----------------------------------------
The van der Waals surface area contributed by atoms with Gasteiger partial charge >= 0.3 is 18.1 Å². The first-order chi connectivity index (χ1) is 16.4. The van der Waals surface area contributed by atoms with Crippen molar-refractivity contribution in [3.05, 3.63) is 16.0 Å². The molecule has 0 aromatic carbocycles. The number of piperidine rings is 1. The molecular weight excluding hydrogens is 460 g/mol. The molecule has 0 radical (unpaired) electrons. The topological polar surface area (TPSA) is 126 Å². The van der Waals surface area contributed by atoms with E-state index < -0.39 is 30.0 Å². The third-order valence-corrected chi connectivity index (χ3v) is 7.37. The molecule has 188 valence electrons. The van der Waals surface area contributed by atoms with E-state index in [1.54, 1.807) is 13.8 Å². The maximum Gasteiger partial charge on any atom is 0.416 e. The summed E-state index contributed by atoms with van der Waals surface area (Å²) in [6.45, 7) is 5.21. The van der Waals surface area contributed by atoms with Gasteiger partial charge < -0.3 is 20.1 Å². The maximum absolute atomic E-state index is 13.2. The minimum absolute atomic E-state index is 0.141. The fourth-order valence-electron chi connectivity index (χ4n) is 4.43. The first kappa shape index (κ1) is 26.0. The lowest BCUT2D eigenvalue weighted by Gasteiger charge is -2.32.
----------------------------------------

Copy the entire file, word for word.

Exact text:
The van der Waals surface area contributed by atoms with Gasteiger partial charge >= 0.3 is 18.1 Å². The first-order chi connectivity index (χ1) is 16.4. The van der Waals surface area contributed by atoms with Crippen molar-refractivity contribution in [3.05, 3.63) is 16.0 Å². The molecule has 0 aromatic carbocycles. The number of piperidine rings is 1. The molecular weight excluding hydrogens is 460 g/mol. The molecule has 0 radical (unpaired) electrons. The topological polar surface area (TPSA) is 126 Å². The van der Waals surface area contributed by atoms with E-state index < -0.39 is 30.0 Å². The third-order valence-corrected chi connectivity index (χ3v) is 7.37. The molecule has 188 valence electrons. The van der Waals surface area contributed by atoms with E-state index in [1.54, 1.807) is 13.8 Å². The maximum Gasteiger partial charge on any atom is 0.416 e. The summed E-state index contributed by atoms with van der Waals surface area (Å²) in [6.45, 7) is 5.21. The van der Waals surface area contributed by atoms with Gasteiger partial charge < -0.3 is 20.1 Å². The maximum absolute atomic E-state index is 13.2. The minimum absolute atomic E-state index is 0.141. The fourth-order valence-electron chi connectivity index (χ4n) is 4.43. The first kappa shape index (κ1) is 26.0. The lowest BCUT2D eigenvalue weighted by Gasteiger charge is -2.32.